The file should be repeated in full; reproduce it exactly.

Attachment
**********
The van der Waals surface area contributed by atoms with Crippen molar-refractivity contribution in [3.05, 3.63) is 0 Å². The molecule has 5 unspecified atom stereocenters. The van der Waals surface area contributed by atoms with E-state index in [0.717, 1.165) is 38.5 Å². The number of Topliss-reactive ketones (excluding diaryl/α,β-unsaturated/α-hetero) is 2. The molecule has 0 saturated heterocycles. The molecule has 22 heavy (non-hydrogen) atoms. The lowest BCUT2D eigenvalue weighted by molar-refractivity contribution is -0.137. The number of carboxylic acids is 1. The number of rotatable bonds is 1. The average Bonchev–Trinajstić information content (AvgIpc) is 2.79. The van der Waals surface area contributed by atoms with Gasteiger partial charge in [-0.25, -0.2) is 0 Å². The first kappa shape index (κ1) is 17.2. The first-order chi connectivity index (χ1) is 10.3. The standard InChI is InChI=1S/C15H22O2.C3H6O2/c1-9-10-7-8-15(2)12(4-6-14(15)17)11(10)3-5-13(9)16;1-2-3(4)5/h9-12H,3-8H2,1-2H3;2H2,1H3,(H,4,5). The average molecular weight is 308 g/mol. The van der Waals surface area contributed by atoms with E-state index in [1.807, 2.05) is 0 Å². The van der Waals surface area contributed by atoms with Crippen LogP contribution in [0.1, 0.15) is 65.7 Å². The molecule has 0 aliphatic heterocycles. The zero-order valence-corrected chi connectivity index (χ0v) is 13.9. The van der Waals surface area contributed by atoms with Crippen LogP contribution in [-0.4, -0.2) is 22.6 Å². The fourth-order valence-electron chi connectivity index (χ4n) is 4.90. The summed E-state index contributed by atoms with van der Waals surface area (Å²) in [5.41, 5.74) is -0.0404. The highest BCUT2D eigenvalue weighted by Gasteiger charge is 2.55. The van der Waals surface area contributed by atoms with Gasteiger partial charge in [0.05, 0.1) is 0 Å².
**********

The van der Waals surface area contributed by atoms with Crippen molar-refractivity contribution in [3.05, 3.63) is 0 Å². The molecule has 5 unspecified atom stereocenters. The van der Waals surface area contributed by atoms with E-state index in [0.717, 1.165) is 38.5 Å². The number of Topliss-reactive ketones (excluding diaryl/α,β-unsaturated/α-hetero) is 2. The molecule has 0 saturated heterocycles. The molecule has 22 heavy (non-hydrogen) atoms. The lowest BCUT2D eigenvalue weighted by molar-refractivity contribution is -0.137. The number of carboxylic acids is 1. The number of rotatable bonds is 1. The average Bonchev–Trinajstić information content (AvgIpc) is 2.79. The van der Waals surface area contributed by atoms with Gasteiger partial charge in [-0.25, -0.2) is 0 Å². The first kappa shape index (κ1) is 17.2. The first-order chi connectivity index (χ1) is 10.3. The standard InChI is InChI=1S/C15H22O2.C3H6O2/c1-9-10-7-8-15(2)12(4-6-14(15)17)11(10)3-5-13(9)16;1-2-3(4)5/h9-12H,3-8H2,1-2H3;2H2,1H3,(H,4,5). The average molecular weight is 308 g/mol. The van der Waals surface area contributed by atoms with E-state index in [1.807, 2.05) is 0 Å². The van der Waals surface area contributed by atoms with Crippen LogP contribution in [0.1, 0.15) is 65.7 Å². The molecule has 0 aliphatic heterocycles. The zero-order valence-corrected chi connectivity index (χ0v) is 13.9. The van der Waals surface area contributed by atoms with Crippen LogP contribution in [-0.4, -0.2) is 22.6 Å². The fourth-order valence-electron chi connectivity index (χ4n) is 4.90. The summed E-state index contributed by atoms with van der Waals surface area (Å²) in [5.41, 5.74) is -0.0404. The highest BCUT2D eigenvalue weighted by Gasteiger charge is 2.55. The van der Waals surface area contributed by atoms with Gasteiger partial charge in [0.05, 0.1) is 0 Å².